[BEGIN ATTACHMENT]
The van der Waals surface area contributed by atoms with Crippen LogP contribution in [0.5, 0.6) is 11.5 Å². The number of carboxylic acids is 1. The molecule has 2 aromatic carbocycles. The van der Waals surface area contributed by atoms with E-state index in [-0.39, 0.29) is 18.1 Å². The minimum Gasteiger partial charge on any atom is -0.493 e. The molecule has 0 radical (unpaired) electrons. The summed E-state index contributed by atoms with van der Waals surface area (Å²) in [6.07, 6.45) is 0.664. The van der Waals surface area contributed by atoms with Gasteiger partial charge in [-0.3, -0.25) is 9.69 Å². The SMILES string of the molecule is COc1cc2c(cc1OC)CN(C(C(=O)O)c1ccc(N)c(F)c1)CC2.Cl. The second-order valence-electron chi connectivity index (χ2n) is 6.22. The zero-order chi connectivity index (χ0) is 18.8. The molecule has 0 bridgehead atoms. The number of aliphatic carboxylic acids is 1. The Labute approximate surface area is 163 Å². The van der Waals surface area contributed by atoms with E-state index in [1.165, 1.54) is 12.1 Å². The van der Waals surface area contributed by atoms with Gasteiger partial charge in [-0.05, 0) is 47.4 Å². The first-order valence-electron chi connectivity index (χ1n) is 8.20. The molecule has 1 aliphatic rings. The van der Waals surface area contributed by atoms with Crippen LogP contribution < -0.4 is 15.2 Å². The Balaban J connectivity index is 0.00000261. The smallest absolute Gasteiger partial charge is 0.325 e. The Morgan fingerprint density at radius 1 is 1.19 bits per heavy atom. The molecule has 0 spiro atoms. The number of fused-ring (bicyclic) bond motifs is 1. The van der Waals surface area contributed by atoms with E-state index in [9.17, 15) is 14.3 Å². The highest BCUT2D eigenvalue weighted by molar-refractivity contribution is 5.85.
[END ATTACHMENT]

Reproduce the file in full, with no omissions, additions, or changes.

The van der Waals surface area contributed by atoms with Crippen LogP contribution in [0.5, 0.6) is 11.5 Å². The number of carboxylic acids is 1. The molecule has 2 aromatic carbocycles. The van der Waals surface area contributed by atoms with E-state index in [-0.39, 0.29) is 18.1 Å². The minimum Gasteiger partial charge on any atom is -0.493 e. The molecule has 0 radical (unpaired) electrons. The summed E-state index contributed by atoms with van der Waals surface area (Å²) in [6.07, 6.45) is 0.664. The van der Waals surface area contributed by atoms with Gasteiger partial charge in [-0.3, -0.25) is 9.69 Å². The SMILES string of the molecule is COc1cc2c(cc1OC)CN(C(C(=O)O)c1ccc(N)c(F)c1)CC2.Cl. The second-order valence-electron chi connectivity index (χ2n) is 6.22. The zero-order chi connectivity index (χ0) is 18.8. The molecule has 0 bridgehead atoms. The number of aliphatic carboxylic acids is 1. The Labute approximate surface area is 163 Å². The van der Waals surface area contributed by atoms with E-state index in [1.165, 1.54) is 12.1 Å². The van der Waals surface area contributed by atoms with Gasteiger partial charge in [-0.05, 0) is 47.4 Å². The first-order valence-electron chi connectivity index (χ1n) is 8.20. The molecule has 1 aliphatic rings. The van der Waals surface area contributed by atoms with Crippen LogP contribution < -0.4 is 15.2 Å². The Balaban J connectivity index is 0.00000261. The smallest absolute Gasteiger partial charge is 0.325 e. The Morgan fingerprint density at radius 1 is 1.19 bits per heavy atom. The molecule has 0 spiro atoms. The number of fused-ring (bicyclic) bond motifs is 1. The van der Waals surface area contributed by atoms with E-state index in [9.17, 15) is 14.3 Å². The highest BCUT2D eigenvalue weighted by molar-refractivity contribution is 5.85.